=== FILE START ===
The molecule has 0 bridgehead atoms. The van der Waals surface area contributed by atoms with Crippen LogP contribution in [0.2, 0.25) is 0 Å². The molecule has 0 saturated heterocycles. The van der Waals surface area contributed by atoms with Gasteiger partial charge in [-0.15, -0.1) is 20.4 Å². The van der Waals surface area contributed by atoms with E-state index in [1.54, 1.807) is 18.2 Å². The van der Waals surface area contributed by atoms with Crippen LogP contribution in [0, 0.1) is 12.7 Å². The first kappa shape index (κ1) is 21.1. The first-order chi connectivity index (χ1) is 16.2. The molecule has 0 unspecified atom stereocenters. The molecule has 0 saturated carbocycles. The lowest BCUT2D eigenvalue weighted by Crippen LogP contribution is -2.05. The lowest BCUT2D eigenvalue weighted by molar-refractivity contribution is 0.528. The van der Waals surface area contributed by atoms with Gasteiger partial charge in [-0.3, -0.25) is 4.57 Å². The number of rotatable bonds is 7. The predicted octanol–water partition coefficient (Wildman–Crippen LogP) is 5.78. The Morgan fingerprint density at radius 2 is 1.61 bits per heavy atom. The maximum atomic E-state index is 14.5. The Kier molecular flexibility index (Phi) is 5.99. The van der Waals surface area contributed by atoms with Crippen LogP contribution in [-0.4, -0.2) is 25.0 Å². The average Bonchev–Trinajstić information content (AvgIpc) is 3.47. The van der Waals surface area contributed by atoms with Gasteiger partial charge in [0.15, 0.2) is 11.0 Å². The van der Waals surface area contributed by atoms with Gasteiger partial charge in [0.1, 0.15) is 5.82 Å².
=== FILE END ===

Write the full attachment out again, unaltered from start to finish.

The molecule has 0 bridgehead atoms. The van der Waals surface area contributed by atoms with Crippen LogP contribution in [0.2, 0.25) is 0 Å². The molecule has 0 saturated heterocycles. The van der Waals surface area contributed by atoms with Gasteiger partial charge in [-0.15, -0.1) is 20.4 Å². The van der Waals surface area contributed by atoms with E-state index in [1.54, 1.807) is 18.2 Å². The van der Waals surface area contributed by atoms with Crippen LogP contribution in [0, 0.1) is 12.7 Å². The first kappa shape index (κ1) is 21.1. The first-order chi connectivity index (χ1) is 16.2. The molecule has 0 unspecified atom stereocenters. The molecule has 0 saturated carbocycles. The lowest BCUT2D eigenvalue weighted by Crippen LogP contribution is -2.05. The lowest BCUT2D eigenvalue weighted by molar-refractivity contribution is 0.528. The van der Waals surface area contributed by atoms with Gasteiger partial charge in [-0.3, -0.25) is 4.57 Å². The number of rotatable bonds is 7. The predicted octanol–water partition coefficient (Wildman–Crippen LogP) is 5.78. The Morgan fingerprint density at radius 2 is 1.61 bits per heavy atom. The maximum atomic E-state index is 14.5. The Kier molecular flexibility index (Phi) is 5.99. The van der Waals surface area contributed by atoms with Crippen LogP contribution in [-0.4, -0.2) is 25.0 Å². The average Bonchev–Trinajstić information content (AvgIpc) is 3.47. The van der Waals surface area contributed by atoms with Gasteiger partial charge in [0.15, 0.2) is 11.0 Å². The van der Waals surface area contributed by atoms with Gasteiger partial charge in [0.1, 0.15) is 5.82 Å².